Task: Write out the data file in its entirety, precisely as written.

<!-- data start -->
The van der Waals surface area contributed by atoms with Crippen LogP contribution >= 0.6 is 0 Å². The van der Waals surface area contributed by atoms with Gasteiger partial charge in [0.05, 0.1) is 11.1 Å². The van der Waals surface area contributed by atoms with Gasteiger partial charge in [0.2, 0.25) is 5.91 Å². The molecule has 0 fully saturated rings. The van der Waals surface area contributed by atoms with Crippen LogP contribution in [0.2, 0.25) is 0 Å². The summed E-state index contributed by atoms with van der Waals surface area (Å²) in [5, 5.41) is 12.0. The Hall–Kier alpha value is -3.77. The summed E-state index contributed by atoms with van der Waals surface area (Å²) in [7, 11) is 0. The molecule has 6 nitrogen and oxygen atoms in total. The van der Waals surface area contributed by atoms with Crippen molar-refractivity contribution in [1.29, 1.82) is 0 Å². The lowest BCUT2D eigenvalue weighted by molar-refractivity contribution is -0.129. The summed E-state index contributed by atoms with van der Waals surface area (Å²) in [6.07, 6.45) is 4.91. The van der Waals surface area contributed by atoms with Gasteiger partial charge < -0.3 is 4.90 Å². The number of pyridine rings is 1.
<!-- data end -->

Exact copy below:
The van der Waals surface area contributed by atoms with Crippen LogP contribution >= 0.6 is 0 Å². The van der Waals surface area contributed by atoms with Gasteiger partial charge in [0.05, 0.1) is 11.1 Å². The van der Waals surface area contributed by atoms with Gasteiger partial charge in [0.2, 0.25) is 5.91 Å². The molecule has 0 fully saturated rings. The van der Waals surface area contributed by atoms with Crippen LogP contribution in [0.2, 0.25) is 0 Å². The summed E-state index contributed by atoms with van der Waals surface area (Å²) in [5, 5.41) is 12.0. The Hall–Kier alpha value is -3.77. The summed E-state index contributed by atoms with van der Waals surface area (Å²) in [7, 11) is 0. The molecule has 6 nitrogen and oxygen atoms in total. The van der Waals surface area contributed by atoms with Crippen molar-refractivity contribution in [1.29, 1.82) is 0 Å². The lowest BCUT2D eigenvalue weighted by molar-refractivity contribution is -0.129. The summed E-state index contributed by atoms with van der Waals surface area (Å²) in [6.07, 6.45) is 4.91. The van der Waals surface area contributed by atoms with Gasteiger partial charge < -0.3 is 4.90 Å². The number of pyridine rings is 1.